PTC has successfully moved from simply pushing software licenses to selling more value-added enterprise solutions.  This has been an impressive transformation for a company whose origins were in developing a desktop authoring software product.  By being rigorous and disciplined in setting up processes for developing and allocating their delivery resources, the company has been able to keep its solutions promises to its customers.  The result?  Higher and faster growth than the industry average, and increasing customer satisfaction ratings.  It sounds like a winning formula to me.

Comments (1)

by
Oscar Morales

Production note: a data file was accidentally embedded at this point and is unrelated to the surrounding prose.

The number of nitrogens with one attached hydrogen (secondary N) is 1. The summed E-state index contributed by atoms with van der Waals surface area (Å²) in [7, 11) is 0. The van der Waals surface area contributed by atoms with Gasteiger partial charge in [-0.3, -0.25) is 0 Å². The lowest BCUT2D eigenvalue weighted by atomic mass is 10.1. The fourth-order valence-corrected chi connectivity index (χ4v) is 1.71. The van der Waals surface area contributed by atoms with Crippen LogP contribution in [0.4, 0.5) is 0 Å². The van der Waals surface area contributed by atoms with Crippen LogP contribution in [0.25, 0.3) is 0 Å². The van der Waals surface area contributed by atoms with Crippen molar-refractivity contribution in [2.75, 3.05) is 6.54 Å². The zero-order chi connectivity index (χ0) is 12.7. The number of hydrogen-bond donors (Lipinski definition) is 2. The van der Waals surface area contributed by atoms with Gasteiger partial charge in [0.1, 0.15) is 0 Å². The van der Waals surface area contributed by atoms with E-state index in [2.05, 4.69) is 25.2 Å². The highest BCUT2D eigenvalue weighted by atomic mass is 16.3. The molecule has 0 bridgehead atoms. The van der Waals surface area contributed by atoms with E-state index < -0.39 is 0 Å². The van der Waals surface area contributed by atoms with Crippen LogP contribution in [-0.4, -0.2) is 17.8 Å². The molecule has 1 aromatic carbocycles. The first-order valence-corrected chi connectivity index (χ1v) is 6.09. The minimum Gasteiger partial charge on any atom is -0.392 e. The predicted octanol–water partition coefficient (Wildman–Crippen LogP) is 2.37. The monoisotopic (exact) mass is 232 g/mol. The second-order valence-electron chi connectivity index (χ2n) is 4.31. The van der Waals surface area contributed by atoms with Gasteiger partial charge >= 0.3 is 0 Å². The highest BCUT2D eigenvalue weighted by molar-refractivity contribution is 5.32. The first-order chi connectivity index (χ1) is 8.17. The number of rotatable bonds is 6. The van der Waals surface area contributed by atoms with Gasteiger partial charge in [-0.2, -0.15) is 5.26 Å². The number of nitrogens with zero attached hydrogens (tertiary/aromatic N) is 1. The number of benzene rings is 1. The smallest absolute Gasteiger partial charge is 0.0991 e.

The beginning of the blog seemed to be an analysis of the solutions model implemented by PTC. The structure on their portfolio of solutions seems to be in a perfect order and segment so that the customer will be able to select the better fit for its problem. But as the reading goes by it centers into the development of talent. On a previous comment at "Solutions Success Story: HP backs solutions rhetoric with organization change and investment", I put out that there's not much information about the role in HR to a solutions implementation. But now with this blog I can see that there's a wide strategy while selecting personnel. Skills, abilities and knowledge are necessary to consider a sales representative on solutions. The combination of them will require the person to solve a customer's problem with a unique approach. As more wide and comprehensive the solution is, more knowledge and flexibility the sales representative has to be. HR, in my perspective, seems to be the team in charged of creating the delivery channel for solutions (sales representatives). And PTC did an outstanding work on identifying all the main issues that could be faced along the implementation.